The advice Washington gives is timeless. Each citizen should study and understand what he said. Every politician should reread this right before they take their sacred oath to defend the U.S. Constitution so they would get a glimpse of what they ought to be doing. In fact, every politician shouldn't go to work each day until they have read it each morning.
What a humble man. He deeply cares for the people and states his worries for the future of the country. He is very against political parties because they tend to divide the nation and not allow us to work together for the greater cause. He foresaw many things that could go wrong with our country; some of which have already occured.
Chris Johnson
Washington was a president that had just about everything right. Since this was not written mainly by him but these were his ideas nonetheless this is a great work. Anyone interested in American politics and/or Foreign Policy should read this. It hits at the heart of what America was built on and how far we have strayed.
Washington’s “Farewell Address” advocates strong, united government, moderating “fury of party spirit”, paying off debt during times of peace, necessity of checks and balances, and teaches that religion and morality are necessary for government.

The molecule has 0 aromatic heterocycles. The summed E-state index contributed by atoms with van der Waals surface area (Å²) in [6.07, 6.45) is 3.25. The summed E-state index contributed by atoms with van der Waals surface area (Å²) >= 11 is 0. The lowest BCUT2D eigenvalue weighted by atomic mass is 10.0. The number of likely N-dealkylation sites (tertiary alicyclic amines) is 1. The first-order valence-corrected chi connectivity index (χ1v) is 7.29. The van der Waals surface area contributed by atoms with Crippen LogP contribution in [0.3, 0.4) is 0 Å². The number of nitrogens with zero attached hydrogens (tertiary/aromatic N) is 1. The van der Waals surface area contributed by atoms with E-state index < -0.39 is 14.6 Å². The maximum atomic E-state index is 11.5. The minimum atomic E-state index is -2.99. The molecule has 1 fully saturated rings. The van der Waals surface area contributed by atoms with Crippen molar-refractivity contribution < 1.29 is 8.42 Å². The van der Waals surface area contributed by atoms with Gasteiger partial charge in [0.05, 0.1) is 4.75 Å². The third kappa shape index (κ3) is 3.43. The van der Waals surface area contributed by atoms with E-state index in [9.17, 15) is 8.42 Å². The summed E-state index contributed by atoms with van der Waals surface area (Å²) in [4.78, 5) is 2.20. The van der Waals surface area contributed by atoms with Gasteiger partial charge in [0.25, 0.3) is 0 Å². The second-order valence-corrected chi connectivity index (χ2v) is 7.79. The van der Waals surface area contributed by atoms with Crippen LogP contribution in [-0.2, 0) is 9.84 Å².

Probably beautifully written at the time, but rather stiff and formal today. Still, some very interesting advice on how to live in a republic which is still pertinent.
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Born in 1732 into a Virginia planter family, he learned the morals, manners, and body of knowledge requisite for an 18th century Virginia gentleman.

He pursued two intertwined interests: military arts and western expansion. At 16 he helped survey Shenandoah lands for Thomas, Lord Fairfax. Commissioned a lieutenant colonel in 1754, he fought the first skirmishes of what grew into the French and Indi
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“The alternate domination of one faction over another, sharpened by the spirit of revenge, natural to party dissension, which in different ages and countries has perpetrated the most horrid enormities, is itself a frightful despotism. But this leads at length to a more formal and permanent despotism. The disorders and miseries, which result, gradually incline the minds of men to seek security and repose in the absolute power of an individual; and sooner or later the chief of some prevailing faction, more able or more fortunate than his competitors, turns this disposition to the purposes of his own elevation, on the ruins of Public Liberty.” 26 likes
“...overgrown military establishments, which, under any form of government, are inauspicious to liberty, and which are to be regarded as particularly hostile to Republican Liberty.” 14 likes